A recent study by social scientists has revealed that peoples attitudes towards human caused global warming depends on the weather. The scientists surveyed groups on unusually colder or hotter days and discovered that these days lead to a greater belief in anthropological global warming.
On average temperature days the groups are more likely to be ambivalent about climate change.
The study results suggest that because global warming and climate are complex and long-term trends, people may be more likely to grasp onto a simpler, more easily accessible explanation — the weather.
“Global warming is so complex, it appears some people are ready to be persuaded by whether their own day is warmer or cooler than usual, rather than think about whether the entire world is becoming warmer or cooler,” Ye Li, a postdoctoral researcher at the Columbia Business School’s Center for Decision Sciences, said in a statement. “It is striking that society has spent so much money, time and effort educating people about this issue, yet people are still so easily influenced.”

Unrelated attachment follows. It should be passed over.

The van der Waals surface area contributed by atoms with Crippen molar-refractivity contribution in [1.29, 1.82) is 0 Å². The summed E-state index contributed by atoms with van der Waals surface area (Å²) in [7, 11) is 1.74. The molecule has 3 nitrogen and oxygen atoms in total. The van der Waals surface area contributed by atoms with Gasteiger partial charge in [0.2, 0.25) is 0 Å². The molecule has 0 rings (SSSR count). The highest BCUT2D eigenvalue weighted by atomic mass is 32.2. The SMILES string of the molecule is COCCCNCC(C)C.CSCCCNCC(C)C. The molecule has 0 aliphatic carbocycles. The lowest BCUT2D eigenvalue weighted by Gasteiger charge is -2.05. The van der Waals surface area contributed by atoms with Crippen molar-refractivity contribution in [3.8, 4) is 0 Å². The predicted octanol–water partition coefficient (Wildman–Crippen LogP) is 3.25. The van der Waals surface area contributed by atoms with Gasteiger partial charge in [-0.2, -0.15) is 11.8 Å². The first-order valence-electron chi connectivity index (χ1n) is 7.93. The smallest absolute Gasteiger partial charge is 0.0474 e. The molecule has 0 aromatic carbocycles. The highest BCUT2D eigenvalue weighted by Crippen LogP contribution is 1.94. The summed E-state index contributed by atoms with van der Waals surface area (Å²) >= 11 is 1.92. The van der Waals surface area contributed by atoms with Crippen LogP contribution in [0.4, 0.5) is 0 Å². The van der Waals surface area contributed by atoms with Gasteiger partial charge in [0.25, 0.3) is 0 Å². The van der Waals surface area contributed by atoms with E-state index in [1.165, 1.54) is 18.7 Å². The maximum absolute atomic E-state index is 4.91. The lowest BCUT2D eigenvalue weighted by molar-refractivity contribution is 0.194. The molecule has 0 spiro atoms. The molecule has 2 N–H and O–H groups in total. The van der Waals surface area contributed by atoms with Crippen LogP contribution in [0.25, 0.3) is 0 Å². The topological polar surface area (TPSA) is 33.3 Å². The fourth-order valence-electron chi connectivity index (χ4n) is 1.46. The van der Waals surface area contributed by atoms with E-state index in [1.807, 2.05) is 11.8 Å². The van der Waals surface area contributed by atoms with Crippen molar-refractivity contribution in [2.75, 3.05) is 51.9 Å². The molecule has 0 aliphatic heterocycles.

Li, the study’s lead researcher, added that this would be analogous to a person looking in his or her wallet to make a call on how well the economy is doing.
Source: Live Science